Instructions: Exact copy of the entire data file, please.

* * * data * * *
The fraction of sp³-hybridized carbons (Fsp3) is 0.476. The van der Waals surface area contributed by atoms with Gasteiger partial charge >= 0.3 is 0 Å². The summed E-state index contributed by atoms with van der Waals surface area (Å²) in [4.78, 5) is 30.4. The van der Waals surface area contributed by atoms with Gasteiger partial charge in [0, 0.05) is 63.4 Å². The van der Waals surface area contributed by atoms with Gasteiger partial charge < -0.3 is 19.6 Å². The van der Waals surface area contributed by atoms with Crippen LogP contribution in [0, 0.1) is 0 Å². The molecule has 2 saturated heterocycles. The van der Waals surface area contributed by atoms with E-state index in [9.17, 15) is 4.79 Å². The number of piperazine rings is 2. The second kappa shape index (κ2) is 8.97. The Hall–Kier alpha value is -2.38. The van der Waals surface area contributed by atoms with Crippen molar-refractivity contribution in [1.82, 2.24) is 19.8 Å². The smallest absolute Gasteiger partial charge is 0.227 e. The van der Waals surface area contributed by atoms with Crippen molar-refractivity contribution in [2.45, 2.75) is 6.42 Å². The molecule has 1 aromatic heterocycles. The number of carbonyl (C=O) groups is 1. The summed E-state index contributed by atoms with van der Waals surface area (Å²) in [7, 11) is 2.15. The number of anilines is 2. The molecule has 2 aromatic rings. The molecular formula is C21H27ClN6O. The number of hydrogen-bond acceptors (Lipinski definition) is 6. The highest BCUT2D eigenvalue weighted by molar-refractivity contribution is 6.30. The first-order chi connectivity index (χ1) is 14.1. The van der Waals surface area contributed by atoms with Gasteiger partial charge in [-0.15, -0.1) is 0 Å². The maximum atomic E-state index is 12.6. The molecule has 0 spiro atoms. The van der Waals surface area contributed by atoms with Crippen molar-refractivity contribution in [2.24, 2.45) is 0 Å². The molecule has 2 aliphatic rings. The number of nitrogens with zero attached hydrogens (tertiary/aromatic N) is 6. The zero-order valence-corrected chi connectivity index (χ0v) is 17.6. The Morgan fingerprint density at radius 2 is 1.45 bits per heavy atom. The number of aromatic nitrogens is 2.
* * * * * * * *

The fraction of sp³-hybridized carbons (Fsp3) is 0.476. The van der Waals surface area contributed by atoms with Gasteiger partial charge >= 0.3 is 0 Å². The summed E-state index contributed by atoms with van der Waals surface area (Å²) in [4.78, 5) is 30.4. The van der Waals surface area contributed by atoms with Gasteiger partial charge in [0, 0.05) is 63.4 Å². The van der Waals surface area contributed by atoms with Gasteiger partial charge < -0.3 is 19.6 Å². The van der Waals surface area contributed by atoms with Crippen LogP contribution in [0, 0.1) is 0 Å². The molecule has 2 saturated heterocycles. The van der Waals surface area contributed by atoms with E-state index in [9.17, 15) is 4.79 Å². The number of piperazine rings is 2. The second kappa shape index (κ2) is 8.97. The Hall–Kier alpha value is -2.38. The van der Waals surface area contributed by atoms with Crippen molar-refractivity contribution in [1.82, 2.24) is 19.8 Å². The smallest absolute Gasteiger partial charge is 0.227 e. The van der Waals surface area contributed by atoms with Crippen molar-refractivity contribution in [2.45, 2.75) is 6.42 Å². The molecule has 1 aromatic heterocycles. The number of carbonyl (C=O) groups is 1. The summed E-state index contributed by atoms with van der Waals surface area (Å²) in [7, 11) is 2.15. The number of anilines is 2. The molecule has 2 aromatic rings. The molecular formula is C21H27ClN6O. The number of hydrogen-bond acceptors (Lipinski definition) is 6. The highest BCUT2D eigenvalue weighted by molar-refractivity contribution is 6.30. The first-order chi connectivity index (χ1) is 14.1. The van der Waals surface area contributed by atoms with Gasteiger partial charge in [-0.15, -0.1) is 0 Å². The maximum atomic E-state index is 12.6. The molecule has 0 spiro atoms. The van der Waals surface area contributed by atoms with Crippen molar-refractivity contribution in [2.24, 2.45) is 0 Å². The molecule has 2 aliphatic rings. The number of nitrogens with zero attached hydrogens (tertiary/aromatic N) is 6. The zero-order valence-corrected chi connectivity index (χ0v) is 17.6. The Morgan fingerprint density at radius 2 is 1.45 bits per heavy atom. The number of aromatic nitrogens is 2.